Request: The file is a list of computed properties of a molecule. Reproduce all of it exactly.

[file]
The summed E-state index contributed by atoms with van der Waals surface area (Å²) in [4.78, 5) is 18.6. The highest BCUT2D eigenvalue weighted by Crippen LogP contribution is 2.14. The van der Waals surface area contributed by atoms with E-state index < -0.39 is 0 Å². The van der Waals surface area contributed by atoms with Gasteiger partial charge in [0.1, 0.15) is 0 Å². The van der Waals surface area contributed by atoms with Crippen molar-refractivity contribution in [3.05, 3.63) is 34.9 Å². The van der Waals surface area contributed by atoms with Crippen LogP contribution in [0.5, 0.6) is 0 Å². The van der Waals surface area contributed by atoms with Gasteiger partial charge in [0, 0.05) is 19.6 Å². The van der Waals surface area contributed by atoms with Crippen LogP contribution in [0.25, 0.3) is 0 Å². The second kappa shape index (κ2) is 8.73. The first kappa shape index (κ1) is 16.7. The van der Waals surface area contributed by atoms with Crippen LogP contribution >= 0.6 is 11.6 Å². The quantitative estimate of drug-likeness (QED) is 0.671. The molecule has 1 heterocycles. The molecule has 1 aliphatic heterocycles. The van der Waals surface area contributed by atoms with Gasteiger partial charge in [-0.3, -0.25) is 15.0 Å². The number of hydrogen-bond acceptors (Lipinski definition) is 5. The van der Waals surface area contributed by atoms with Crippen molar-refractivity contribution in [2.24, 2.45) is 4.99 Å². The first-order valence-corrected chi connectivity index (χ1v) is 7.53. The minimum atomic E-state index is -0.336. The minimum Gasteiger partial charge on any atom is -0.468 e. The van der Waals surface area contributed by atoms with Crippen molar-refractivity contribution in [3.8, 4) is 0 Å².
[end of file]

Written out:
The summed E-state index contributed by atoms with van der Waals surface area (Å²) in [4.78, 5) is 18.6. The highest BCUT2D eigenvalue weighted by Crippen LogP contribution is 2.14. The van der Waals surface area contributed by atoms with E-state index < -0.39 is 0 Å². The van der Waals surface area contributed by atoms with Gasteiger partial charge in [0.1, 0.15) is 0 Å². The van der Waals surface area contributed by atoms with Crippen molar-refractivity contribution in [3.05, 3.63) is 34.9 Å². The van der Waals surface area contributed by atoms with Crippen LogP contribution in [0.5, 0.6) is 0 Å². The van der Waals surface area contributed by atoms with Gasteiger partial charge in [0, 0.05) is 19.6 Å². The van der Waals surface area contributed by atoms with Crippen LogP contribution in [0.25, 0.3) is 0 Å². The second kappa shape index (κ2) is 8.73. The first kappa shape index (κ1) is 16.7. The van der Waals surface area contributed by atoms with Crippen LogP contribution >= 0.6 is 11.6 Å². The quantitative estimate of drug-likeness (QED) is 0.671. The molecule has 1 heterocycles. The molecule has 1 aliphatic heterocycles. The van der Waals surface area contributed by atoms with Gasteiger partial charge in [-0.3, -0.25) is 15.0 Å². The number of hydrogen-bond acceptors (Lipinski definition) is 5. The van der Waals surface area contributed by atoms with Crippen molar-refractivity contribution in [2.24, 2.45) is 4.99 Å². The first-order valence-corrected chi connectivity index (χ1v) is 7.53. The minimum atomic E-state index is -0.336. The minimum Gasteiger partial charge on any atom is -0.468 e. The van der Waals surface area contributed by atoms with Crippen molar-refractivity contribution in [3.8, 4) is 0 Å².